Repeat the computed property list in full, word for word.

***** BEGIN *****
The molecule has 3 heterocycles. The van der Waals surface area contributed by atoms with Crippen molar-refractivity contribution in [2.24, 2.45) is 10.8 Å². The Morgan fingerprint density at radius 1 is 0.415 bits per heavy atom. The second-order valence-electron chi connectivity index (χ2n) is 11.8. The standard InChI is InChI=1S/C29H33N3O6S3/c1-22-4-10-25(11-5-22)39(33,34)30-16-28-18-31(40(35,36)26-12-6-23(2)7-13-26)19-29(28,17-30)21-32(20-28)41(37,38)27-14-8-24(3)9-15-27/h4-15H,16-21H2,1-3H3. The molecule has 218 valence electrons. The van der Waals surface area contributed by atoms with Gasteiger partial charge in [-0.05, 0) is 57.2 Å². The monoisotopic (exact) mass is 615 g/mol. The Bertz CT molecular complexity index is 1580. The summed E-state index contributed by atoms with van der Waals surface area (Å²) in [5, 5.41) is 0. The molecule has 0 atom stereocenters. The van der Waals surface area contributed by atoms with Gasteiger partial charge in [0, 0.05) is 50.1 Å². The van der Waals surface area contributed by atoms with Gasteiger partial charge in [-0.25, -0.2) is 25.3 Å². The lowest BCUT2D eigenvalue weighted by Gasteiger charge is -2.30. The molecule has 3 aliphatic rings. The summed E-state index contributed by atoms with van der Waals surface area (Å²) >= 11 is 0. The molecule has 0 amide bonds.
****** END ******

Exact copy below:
The molecule has 3 heterocycles. The van der Waals surface area contributed by atoms with Crippen molar-refractivity contribution in [2.24, 2.45) is 10.8 Å². The Morgan fingerprint density at radius 1 is 0.415 bits per heavy atom. The second-order valence-electron chi connectivity index (χ2n) is 11.8. The standard InChI is InChI=1S/C29H33N3O6S3/c1-22-4-10-25(11-5-22)39(33,34)30-16-28-18-31(40(35,36)26-12-6-23(2)7-13-26)19-29(28,17-30)21-32(20-28)41(37,38)27-14-8-24(3)9-15-27/h4-15H,16-21H2,1-3H3. The molecule has 218 valence electrons. The van der Waals surface area contributed by atoms with Gasteiger partial charge in [-0.05, 0) is 57.2 Å². The monoisotopic (exact) mass is 615 g/mol. The Bertz CT molecular complexity index is 1580. The summed E-state index contributed by atoms with van der Waals surface area (Å²) in [5, 5.41) is 0. The molecule has 0 atom stereocenters. The van der Waals surface area contributed by atoms with Gasteiger partial charge in [0, 0.05) is 50.1 Å². The van der Waals surface area contributed by atoms with Gasteiger partial charge in [-0.25, -0.2) is 25.3 Å². The lowest BCUT2D eigenvalue weighted by Gasteiger charge is -2.30. The molecule has 3 aliphatic rings. The summed E-state index contributed by atoms with van der Waals surface area (Å²) >= 11 is 0. The molecule has 0 amide bonds.